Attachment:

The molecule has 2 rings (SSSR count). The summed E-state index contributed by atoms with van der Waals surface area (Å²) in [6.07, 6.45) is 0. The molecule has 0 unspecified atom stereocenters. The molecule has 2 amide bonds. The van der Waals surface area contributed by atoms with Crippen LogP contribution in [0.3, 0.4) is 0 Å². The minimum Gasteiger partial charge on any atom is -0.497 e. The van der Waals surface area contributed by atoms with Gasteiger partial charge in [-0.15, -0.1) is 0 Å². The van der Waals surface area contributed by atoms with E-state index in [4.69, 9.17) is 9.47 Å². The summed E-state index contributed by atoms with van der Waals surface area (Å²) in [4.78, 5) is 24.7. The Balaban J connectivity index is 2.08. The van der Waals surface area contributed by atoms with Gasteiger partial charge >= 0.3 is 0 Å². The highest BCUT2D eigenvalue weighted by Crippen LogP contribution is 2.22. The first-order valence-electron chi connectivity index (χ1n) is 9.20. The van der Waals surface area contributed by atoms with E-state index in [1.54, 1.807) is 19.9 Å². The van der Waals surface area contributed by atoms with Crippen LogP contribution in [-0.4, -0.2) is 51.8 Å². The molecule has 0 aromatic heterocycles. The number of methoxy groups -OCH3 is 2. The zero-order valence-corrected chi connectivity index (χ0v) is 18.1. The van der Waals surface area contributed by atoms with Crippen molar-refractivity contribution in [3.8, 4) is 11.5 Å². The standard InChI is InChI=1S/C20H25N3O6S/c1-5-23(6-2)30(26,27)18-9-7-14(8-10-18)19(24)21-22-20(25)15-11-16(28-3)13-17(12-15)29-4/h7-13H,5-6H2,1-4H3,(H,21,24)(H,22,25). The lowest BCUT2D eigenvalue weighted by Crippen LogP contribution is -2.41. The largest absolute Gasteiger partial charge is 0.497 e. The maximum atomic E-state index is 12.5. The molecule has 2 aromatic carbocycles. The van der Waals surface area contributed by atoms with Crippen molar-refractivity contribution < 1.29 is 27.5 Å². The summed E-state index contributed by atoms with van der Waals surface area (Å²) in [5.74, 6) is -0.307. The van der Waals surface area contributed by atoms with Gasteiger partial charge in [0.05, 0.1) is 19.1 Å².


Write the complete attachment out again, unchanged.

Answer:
The molecule has 2 rings (SSSR count). The summed E-state index contributed by atoms with van der Waals surface area (Å²) in [6.07, 6.45) is 0. The molecule has 0 unspecified atom stereocenters. The molecule has 2 amide bonds. The van der Waals surface area contributed by atoms with Crippen LogP contribution in [0.3, 0.4) is 0 Å². The minimum Gasteiger partial charge on any atom is -0.497 e. The van der Waals surface area contributed by atoms with Gasteiger partial charge in [-0.15, -0.1) is 0 Å². The van der Waals surface area contributed by atoms with E-state index in [4.69, 9.17) is 9.47 Å². The summed E-state index contributed by atoms with van der Waals surface area (Å²) in [4.78, 5) is 24.7. The Balaban J connectivity index is 2.08. The van der Waals surface area contributed by atoms with Gasteiger partial charge >= 0.3 is 0 Å². The highest BCUT2D eigenvalue weighted by Crippen LogP contribution is 2.22. The first-order valence-electron chi connectivity index (χ1n) is 9.20. The van der Waals surface area contributed by atoms with E-state index in [1.54, 1.807) is 19.9 Å². The van der Waals surface area contributed by atoms with Crippen LogP contribution in [-0.4, -0.2) is 51.8 Å². The molecule has 0 aromatic heterocycles. The number of methoxy groups -OCH3 is 2. The zero-order valence-corrected chi connectivity index (χ0v) is 18.1. The van der Waals surface area contributed by atoms with Crippen molar-refractivity contribution in [3.8, 4) is 11.5 Å². The standard InChI is InChI=1S/C20H25N3O6S/c1-5-23(6-2)30(26,27)18-9-7-14(8-10-18)19(24)21-22-20(25)15-11-16(28-3)13-17(12-15)29-4/h7-13H,5-6H2,1-4H3,(H,21,24)(H,22,25). The lowest BCUT2D eigenvalue weighted by Crippen LogP contribution is -2.41. The largest absolute Gasteiger partial charge is 0.497 e. The maximum atomic E-state index is 12.5. The molecule has 2 aromatic carbocycles. The van der Waals surface area contributed by atoms with Crippen molar-refractivity contribution < 1.29 is 27.5 Å². The summed E-state index contributed by atoms with van der Waals surface area (Å²) in [5.74, 6) is -0.307. The van der Waals surface area contributed by atoms with Gasteiger partial charge in [0.05, 0.1) is 19.1 Å².